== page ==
Do you listen to audiobooks? If you do, what do you do while you’re listening?  I have to confess to being a non-listener. I prefer to read my books, instead of listening. If I was a commuter, I might have got into listening to audiobooks, but my drive to work is short, and the kids are with me. They’d refuse to listen to a book in the car, favoring their latest music!

Do you like using social media to promote yourself and your book? If so, what’s your favorite platform?  As I mentioned earlier, I do love social media. I am active on Facebook, Twitter and Instagram mainly.

Website and social media links:
WordPress Blog Website: But I Smile Anyway
Author Website:
Twitter: @RituBhathal
Instagram: ritubhathalwrites
Facebook: @butismileanyway (But I Smile Anyway) and @RituBhathal (Author, Poet and Storyteller)
Goodreads Author: Ritu Bhathal

Click here for more information about Ritu’s latest book, Marriage Unarranged.

Awards/special recognition:  Best Blogger at the Annual Bloggers Bash 2017 and Best Book Blog at the Annual Bloggers Bash

Are you an indie or self-published author?  Do you want to build your author network? Get your name out on Who’s That Indie Author!

Email for a bio template and other details.

Happy New Year!

Hi Everyone and Happy New Year!

I’ve had fun seeing what all the book bloggers read in 2019 and now it’s time to begin again! I’m not doing any reading challenges this year, but I always like to have a short-term plan for what I’m going to read.

So here’s what’s in store for January:

I just started A Gentleman in Moscow by Amor Towles. It’s on loan from the library on my Kindle and due soon, so that’s first. OMG I am tearing through it. I’m already sure I will give it a good review!

Next up is The Moonstone by Wilkie Collins. I’m reading it for my mystery book club at work. We decided to return to one of the first of the genre and this one goes way back. The Moonstone was first published in 1868!

I got two books for Christmas and I can’t wait to start them. I’ve been talking about reading a Howard Hughes biography and this one is Howard Hughes – the Untold Story by Petter Harry Brown and Pat H. Broeske.

I also got You by Caroline Kepnes. If you don’t know about this book, it’s also a series on Netflix and Season 2 just started. I’m going to read this first, watch Season 1, then move on to either the sequel called Hidden Bodies or watch Season 2 first. Can’t decide!

I hope you have some fun things and some good books lined up for 2020. What’s the first book you will read?

Thanks for visiting – come back soon!

A great reading year for fiction and nonfiction – check out these recommended reads!

Image: Pixabay

It’s been a great reading year and the perfect time to share the books I’ve enjoyed. I’m ready to curl up with a good book, are you?


Leaving the Beach by Mary Rowen

The story of a young woman and her search for happiness. Set in the working class town of Winthrop, Massachusetts, readers get to know her in alternating time periods—in the 1970s and ‘80s as an awkward teenager and college student, and in the 1990s as a young adult.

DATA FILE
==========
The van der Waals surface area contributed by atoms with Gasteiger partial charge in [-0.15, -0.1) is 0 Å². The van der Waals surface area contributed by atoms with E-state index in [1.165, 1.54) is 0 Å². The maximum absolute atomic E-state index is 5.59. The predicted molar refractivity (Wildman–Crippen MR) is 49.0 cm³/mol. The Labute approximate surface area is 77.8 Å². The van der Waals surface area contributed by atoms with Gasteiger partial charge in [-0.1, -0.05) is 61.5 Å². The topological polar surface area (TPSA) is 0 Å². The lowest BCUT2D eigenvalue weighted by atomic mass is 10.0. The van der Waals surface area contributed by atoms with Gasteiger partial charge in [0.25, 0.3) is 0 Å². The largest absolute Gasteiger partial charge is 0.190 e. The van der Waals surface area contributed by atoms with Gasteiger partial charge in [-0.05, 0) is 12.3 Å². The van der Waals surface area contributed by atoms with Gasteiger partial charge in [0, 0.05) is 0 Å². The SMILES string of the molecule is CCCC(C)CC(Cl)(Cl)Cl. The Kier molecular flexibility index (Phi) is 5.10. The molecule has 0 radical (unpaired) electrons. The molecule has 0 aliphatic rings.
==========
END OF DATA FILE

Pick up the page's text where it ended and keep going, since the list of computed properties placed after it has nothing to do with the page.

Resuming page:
Little Fires Everywhere by Celeste Ng

Highly recommend this terrific story of complicated family dynamics. You’ll want to read it all at once to know how it works out!

Lot: Stories by Bryan Washington

Debut collection of 13 coming-of-age stories, set in Houston, and told mainly by one character. An uncensored look at a struggling population with a hopeful finish. One of Barack Obama’s Top Picks of 2019.


The Beneficiary – Fortune, Misfortune, and the
Story of my Father by Janny Scott

Interesting biography of Robert Montgomery Scott, written by his daughter Janny Scott. A history, spanning four generations of a wealthy family that settled on what’s called the Main Line outside of Philadelphia.

Honor Girl – A Graphic Memoir by Maggie Thrash

Young Adult graphic memoir about the author’s coming-out experience at a summer camp in the mountains of Kentucky.

How to Be a Good Creature: A Memoir in
Thirteen Animals
by Sy Montgomery

The more Sy Montgomery studies animals and nature, the more she knows that humans have a lot to learn about the creatures that share our world. In this book, she describes her unique relationships with 13 animals and what they have taught her.

What good books did you read in 2019?

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Book Club Mom’s great reads of 2019

I read some great books this year. Here’s a list of my favorites!

Before the Fall by Noah Hawley

Is it good luck to survive a plane crash over the Atlantic? Most would think yes, but Scott Burroughs, after a heroic swim to safety, with four-year-old JJ Bateman clinging to his neck, may wonder. Because he will soon find himself caught between competing government agencies searching for a cause and the media’s ruthless pursuit of a story, any story, even if it’s unfounded. Winner of the 2017 Edgar Award for Best Novel and the 2017 International Thriller Writers Award for Best Novel.